• Member, Law and Society Association
  • Member, Society for Experimental Social Psychology
  • Member, Society for the Psychological Study of Social Issues
  • Member, Society for Personality and Social Psychology
  • Member, International Society for Justice Research
  • Member, Editorial Board, Canadian Journal of Behavioural Science (1982 - 1986)
  • Member, Editorial Board, Social Justice Research (2003)
  • Member, Editorial Board, Stanford Social Innovation Review (2002 - 2010)
  • Assistant Editor, Canadian Journal of Behavioural Science (1979 - 1980)
  • Consulting Editor, Journal of Personality and Social Psychology (1978 - 1985)
  • Consulting Editor, Journal of Personality and Social Psychology (1990 - 2005)
  • Reviewer, Psychological Inquiry (2002)
  • Advisory Editor, Contemporary Psychology (1990 - 1991)
  • Guest Co-Editor for Special Issue on "The self and the collective", Personality and Social Psychology Bulletin

Professional Education


  • Ph.D., University of Waterloo (1975)
  • M.A., York University (1972)
  • B.A., University of Victoria (1971)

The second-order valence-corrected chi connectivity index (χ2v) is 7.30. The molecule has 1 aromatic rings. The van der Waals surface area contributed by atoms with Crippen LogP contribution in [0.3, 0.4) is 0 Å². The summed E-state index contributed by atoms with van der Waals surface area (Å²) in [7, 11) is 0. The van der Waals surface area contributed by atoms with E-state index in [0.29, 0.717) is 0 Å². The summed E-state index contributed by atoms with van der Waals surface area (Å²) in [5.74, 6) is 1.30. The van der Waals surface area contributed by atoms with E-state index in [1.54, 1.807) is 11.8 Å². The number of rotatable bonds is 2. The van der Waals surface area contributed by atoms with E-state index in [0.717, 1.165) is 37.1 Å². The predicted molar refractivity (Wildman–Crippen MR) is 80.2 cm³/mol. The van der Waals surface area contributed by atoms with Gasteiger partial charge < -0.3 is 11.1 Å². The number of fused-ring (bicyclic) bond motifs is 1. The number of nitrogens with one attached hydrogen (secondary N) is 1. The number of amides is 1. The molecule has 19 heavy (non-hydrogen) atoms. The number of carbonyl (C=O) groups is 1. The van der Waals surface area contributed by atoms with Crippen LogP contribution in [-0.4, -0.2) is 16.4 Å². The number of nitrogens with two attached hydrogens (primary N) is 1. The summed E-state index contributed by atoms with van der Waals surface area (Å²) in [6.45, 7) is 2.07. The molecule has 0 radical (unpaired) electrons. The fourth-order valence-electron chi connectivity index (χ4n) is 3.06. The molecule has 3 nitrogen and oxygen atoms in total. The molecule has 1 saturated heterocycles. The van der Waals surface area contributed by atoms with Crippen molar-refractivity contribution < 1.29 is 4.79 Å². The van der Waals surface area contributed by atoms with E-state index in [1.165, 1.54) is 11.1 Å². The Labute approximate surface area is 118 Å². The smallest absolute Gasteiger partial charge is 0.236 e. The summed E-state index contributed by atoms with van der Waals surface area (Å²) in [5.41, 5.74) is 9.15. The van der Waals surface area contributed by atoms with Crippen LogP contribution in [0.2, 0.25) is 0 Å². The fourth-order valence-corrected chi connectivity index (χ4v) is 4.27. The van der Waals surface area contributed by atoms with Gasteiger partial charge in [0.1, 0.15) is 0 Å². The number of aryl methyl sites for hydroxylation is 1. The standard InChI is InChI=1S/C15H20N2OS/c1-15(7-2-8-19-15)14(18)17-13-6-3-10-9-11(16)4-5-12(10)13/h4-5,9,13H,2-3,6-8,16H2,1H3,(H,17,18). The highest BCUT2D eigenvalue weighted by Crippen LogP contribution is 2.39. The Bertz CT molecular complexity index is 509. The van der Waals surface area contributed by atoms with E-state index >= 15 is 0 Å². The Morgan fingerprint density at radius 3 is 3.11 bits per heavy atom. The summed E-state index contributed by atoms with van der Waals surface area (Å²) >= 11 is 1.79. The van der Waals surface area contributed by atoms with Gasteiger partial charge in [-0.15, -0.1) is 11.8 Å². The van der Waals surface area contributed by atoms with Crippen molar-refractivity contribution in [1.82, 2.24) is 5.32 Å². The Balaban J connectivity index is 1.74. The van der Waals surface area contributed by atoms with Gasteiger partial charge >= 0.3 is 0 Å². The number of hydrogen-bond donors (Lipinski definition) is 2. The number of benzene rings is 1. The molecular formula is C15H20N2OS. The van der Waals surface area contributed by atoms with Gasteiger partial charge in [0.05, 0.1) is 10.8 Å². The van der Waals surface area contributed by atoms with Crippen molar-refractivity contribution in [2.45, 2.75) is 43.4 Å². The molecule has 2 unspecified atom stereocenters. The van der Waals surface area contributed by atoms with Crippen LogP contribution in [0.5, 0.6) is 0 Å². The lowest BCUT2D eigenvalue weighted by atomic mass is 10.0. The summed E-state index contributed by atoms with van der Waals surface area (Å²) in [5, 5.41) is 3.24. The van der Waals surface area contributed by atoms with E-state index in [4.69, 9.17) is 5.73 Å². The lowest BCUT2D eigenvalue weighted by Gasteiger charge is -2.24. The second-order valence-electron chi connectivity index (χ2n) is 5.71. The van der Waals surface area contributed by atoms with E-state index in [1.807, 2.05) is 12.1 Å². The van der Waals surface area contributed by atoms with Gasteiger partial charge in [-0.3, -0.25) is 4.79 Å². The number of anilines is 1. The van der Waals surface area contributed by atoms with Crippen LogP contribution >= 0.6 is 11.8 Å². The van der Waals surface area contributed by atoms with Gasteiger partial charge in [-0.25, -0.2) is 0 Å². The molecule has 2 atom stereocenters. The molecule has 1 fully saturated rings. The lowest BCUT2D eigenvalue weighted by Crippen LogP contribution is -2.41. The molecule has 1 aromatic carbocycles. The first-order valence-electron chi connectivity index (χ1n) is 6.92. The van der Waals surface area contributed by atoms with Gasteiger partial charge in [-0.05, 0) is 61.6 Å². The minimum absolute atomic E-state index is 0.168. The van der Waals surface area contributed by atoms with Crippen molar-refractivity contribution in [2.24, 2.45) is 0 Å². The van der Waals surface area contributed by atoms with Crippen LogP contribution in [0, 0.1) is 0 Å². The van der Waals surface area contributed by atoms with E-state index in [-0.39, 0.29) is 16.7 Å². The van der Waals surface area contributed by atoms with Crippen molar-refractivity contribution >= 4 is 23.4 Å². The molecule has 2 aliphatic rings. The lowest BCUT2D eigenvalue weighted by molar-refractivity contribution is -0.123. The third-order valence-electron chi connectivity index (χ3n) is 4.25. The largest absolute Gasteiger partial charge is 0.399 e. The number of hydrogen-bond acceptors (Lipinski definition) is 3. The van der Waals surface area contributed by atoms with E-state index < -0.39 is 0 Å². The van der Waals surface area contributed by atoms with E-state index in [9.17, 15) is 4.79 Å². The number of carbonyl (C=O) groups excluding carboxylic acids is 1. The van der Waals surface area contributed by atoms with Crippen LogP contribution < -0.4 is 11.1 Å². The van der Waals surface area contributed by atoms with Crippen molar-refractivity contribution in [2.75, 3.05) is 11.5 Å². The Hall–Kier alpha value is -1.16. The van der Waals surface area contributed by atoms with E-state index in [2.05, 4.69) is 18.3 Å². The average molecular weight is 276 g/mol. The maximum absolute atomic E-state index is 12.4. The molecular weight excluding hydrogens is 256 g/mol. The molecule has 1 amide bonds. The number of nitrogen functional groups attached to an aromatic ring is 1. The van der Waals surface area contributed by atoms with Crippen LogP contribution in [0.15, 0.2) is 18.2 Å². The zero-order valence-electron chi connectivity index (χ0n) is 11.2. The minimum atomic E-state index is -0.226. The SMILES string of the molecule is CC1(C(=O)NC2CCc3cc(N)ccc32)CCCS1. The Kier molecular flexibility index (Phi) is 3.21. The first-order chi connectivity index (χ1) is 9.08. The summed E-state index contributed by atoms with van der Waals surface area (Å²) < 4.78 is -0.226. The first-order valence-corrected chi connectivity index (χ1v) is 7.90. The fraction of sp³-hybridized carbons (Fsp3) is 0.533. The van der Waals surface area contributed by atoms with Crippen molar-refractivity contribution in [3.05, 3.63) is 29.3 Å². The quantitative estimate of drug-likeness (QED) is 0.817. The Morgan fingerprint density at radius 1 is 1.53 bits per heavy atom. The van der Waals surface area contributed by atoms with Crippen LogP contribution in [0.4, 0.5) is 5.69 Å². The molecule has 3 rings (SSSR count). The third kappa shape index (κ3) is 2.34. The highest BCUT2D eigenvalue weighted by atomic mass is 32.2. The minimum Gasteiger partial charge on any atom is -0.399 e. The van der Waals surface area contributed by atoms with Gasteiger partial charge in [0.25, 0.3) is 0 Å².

2019-20 Courses


Stanford Advisees


  • Doctoral Dissertation Reader (AC)
    Poruz Khambatta, Sarah Polcz
  • Doctoral Dissertation Co-Advisor (AC)
    Hajin Kim
  • Doctoral (Program)
    Hajin Kim, KC McKanna

All Publications


  • Behavioral Processes in Long-Lag Intervention Studies. Perspectives on psychological science Miller, D. T., Dannals, J. E., Zlatev, J. J. 2017; 12 (3): 454-467

    Abstract

    We argue that psychologists who conduct experiments with long lags between the manipulation and the outcome measure should pay more attention to behavioral processes that intervene between the manipulation and the outcome measure. Neglect of such processes, we contend, stems from psychology's long tradition of short-lag lab experiments where there is little scope for intervening behavioral processes. Studying process in the lab invariably involves studying psychological processes, but in long-lag field experiments it is important to study causally relevant behavioral processes as well as psychological ones. To illustrate the roles that behavioral processes can play in long-lag experiments we examine field experiments motivated by three policy-relevant goals: prejudice reduction, health promotion, and educational achievement. In each of the experiments discussed we identify various behavioral pathways through which the manipulated psychological state could have produced the observed outcome. We argue that if psychologists conducting long-lag interventions posited a theory of change that linked manipulated psychological states to outcomes via behavioral pathways, the result would be richer theory and more practically useful research. Movement in this direction would also permit more opportunities for productive collaborations between psychologists and other social scientists interested in similar social problems.